It would be political if Lebron James showed up to a Zoom press conference wearing a “No Malarkey” campaign hat. It would be political if Trevor Bauer wrote #MAGA2020 on the mound before every start. It would be political if Joe Maddon waxed poetic for thirty minutes about the minutiae of the United States tax code instead of talking about the deplorable state of his franchise.
Politics is about the partisan vitriol that often overrides desires and efforts for real legislative change in this country. And that’s not what the players are doing here. They’re not writhing in the mud with Donald Trump, nor campaigning for Joe Biden. No, what they’re doing is so much more important.
This isn’t politics. This is humanity.
This is a cry to value Black lives and treat them as equal, valuable, and worthy of respect. This is a demand to stop the violence — to stop the senseless, repressive killing of Black men and women, and to stop the violence and looting that has gripped a small minority of the protests. This is a plea to be seen as more than athletes, and rolemodels, for all of us to see past the logo and the uniform and the fantasy points to see the human underneath.
You don’t have to agree with the agenda of the Black Lives Matter organization. You don’t have to agree to Defund the Police — perhaps you support the idea that increased training programs will improve our police forces, or perhaps you’re even more radical and want to launch a campaign to abolish the Second Amendment. These are all political questions, all debates to be had over policy and legislative directives.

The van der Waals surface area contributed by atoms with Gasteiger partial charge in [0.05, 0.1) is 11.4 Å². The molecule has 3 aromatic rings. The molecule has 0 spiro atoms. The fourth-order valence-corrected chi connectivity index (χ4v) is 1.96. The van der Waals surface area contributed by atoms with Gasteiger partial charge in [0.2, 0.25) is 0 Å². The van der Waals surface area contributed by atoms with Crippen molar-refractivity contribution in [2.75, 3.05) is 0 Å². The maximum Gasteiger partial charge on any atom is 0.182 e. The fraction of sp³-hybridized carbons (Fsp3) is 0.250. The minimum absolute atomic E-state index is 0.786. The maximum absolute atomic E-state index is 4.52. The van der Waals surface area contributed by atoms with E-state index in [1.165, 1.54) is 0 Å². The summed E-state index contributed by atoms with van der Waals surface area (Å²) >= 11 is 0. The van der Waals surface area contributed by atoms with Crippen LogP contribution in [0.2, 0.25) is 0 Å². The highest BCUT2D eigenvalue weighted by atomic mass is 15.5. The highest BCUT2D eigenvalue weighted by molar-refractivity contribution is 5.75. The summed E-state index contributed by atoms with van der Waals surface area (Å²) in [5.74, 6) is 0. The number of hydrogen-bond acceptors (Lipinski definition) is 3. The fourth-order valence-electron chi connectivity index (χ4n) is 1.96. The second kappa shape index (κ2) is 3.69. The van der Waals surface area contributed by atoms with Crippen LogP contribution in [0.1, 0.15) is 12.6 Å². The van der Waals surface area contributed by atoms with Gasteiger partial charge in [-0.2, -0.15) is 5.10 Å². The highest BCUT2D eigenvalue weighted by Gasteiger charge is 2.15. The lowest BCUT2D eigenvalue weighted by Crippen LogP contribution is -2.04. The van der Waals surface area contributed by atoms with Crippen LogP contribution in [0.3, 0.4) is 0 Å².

But the very fact that Black lives matter, the simple God-given value of their human life — that is not political, nor is it fair game for some partisan vanity competition.
I hear you. You hate politics. You hate the insincerity, the bluster about grandiose values without any consideration of the trials and tribulations of everyday Americans who are hurting, God they are hurting. And sports, sweet blissful sports, are your escape. You lean back in your favorite leather recliner, cold beer cradled in your calloused hands as the poetry of physical motion taking place on your screen eases the existential dread that has made 2020 so oppressive. And when the players go on strike over something like this, you can’t help but feel that your peaceful oasis of sports has been seized by the hateful rhetoric of politics.
But step back for a moment. Remember that sports are a part of our society. Sean Doolittle even called them “the reward for a functioning society.” The problems of our society indelibly affect the sporting world. When 9/11 happened, the sports world became a beacon of hope, an affirming sanctuary of normalcy in a world turned upside down by terror. When natural disasters happen, sports are there to rally us, to unite communities in the face of unbelievable anguish.
Why, when our society faces a long-overdue reckoning on racial justice and systematic discrimination, would sports not be there to help us confront our original sins?
Maybe you’re still opposed to this idea. Maybe you sit back and demand that the athletes play, and score, and dance, all for your entertainment. Maybe you refuse to allow any discussion outside of X’s and O’s into your personal sports bubble — but sure, let’s keep the National Anthem, that great pump-up banger that gets athletes ready to perform at the highest levels of their abilities. That’s an essential component of sports.
Or maybe, just maybe, you can’t see the athletes for what they are. For all their incredible accomplishments, those transcendent moments where they take flight, defy the odds, and display seemingly supernatural gifts of athleticism, they are as human as you and me. They feel the pain in our society, and they feel an obligation to use their platform to enact a positive change in the world.
That, more than any home run, any three-pointer, any goal, turns them into the stars we make them out to be.